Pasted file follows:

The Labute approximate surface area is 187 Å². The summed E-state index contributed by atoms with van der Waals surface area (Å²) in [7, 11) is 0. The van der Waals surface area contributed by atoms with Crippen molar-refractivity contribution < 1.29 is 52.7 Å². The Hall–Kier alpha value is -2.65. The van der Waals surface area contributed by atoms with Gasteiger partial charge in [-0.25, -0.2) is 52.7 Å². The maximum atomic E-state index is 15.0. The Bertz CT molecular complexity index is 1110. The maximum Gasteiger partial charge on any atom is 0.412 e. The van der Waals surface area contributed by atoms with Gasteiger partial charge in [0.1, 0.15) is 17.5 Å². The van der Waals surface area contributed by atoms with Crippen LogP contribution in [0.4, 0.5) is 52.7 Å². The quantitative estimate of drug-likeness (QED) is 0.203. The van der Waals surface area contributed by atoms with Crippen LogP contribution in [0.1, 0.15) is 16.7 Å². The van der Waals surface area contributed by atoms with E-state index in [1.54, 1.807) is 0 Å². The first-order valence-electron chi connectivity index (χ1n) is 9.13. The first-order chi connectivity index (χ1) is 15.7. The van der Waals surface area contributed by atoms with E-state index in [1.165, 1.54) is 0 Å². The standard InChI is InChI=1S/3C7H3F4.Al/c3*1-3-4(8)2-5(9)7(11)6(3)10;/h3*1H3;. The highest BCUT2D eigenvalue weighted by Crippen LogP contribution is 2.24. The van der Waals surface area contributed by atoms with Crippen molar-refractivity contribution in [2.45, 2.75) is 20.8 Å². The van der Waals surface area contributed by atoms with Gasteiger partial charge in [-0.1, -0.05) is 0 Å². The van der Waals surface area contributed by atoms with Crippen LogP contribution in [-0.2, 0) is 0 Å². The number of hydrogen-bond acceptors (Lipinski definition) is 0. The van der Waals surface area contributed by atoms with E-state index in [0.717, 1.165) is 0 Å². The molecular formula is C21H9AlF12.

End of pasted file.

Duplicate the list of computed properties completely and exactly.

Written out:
The Labute approximate surface area is 187 Å². The summed E-state index contributed by atoms with van der Waals surface area (Å²) in [7, 11) is 0. The van der Waals surface area contributed by atoms with Crippen molar-refractivity contribution < 1.29 is 52.7 Å². The Hall–Kier alpha value is -2.65. The van der Waals surface area contributed by atoms with Gasteiger partial charge in [-0.25, -0.2) is 52.7 Å². The maximum atomic E-state index is 15.0. The Bertz CT molecular complexity index is 1110. The maximum Gasteiger partial charge on any atom is 0.412 e. The van der Waals surface area contributed by atoms with Gasteiger partial charge in [0.1, 0.15) is 17.5 Å². The van der Waals surface area contributed by atoms with Crippen LogP contribution in [0.4, 0.5) is 52.7 Å². The quantitative estimate of drug-likeness (QED) is 0.203. The van der Waals surface area contributed by atoms with Crippen LogP contribution in [0.1, 0.15) is 16.7 Å². The van der Waals surface area contributed by atoms with E-state index in [1.54, 1.807) is 0 Å². The first-order valence-electron chi connectivity index (χ1n) is 9.13. The first-order chi connectivity index (χ1) is 15.7. The van der Waals surface area contributed by atoms with E-state index in [1.165, 1.54) is 0 Å². The standard InChI is InChI=1S/3C7H3F4.Al/c3*1-3-4(8)2-5(9)7(11)6(3)10;/h3*1H3;. The highest BCUT2D eigenvalue weighted by Crippen LogP contribution is 2.24. The van der Waals surface area contributed by atoms with Crippen molar-refractivity contribution in [2.45, 2.75) is 20.8 Å². The van der Waals surface area contributed by atoms with Gasteiger partial charge in [-0.1, -0.05) is 0 Å². The van der Waals surface area contributed by atoms with Crippen LogP contribution in [-0.2, 0) is 0 Å². The number of hydrogen-bond acceptors (Lipinski definition) is 0. The van der Waals surface area contributed by atoms with E-state index in [0.717, 1.165) is 0 Å². The molecular formula is C21H9AlF12.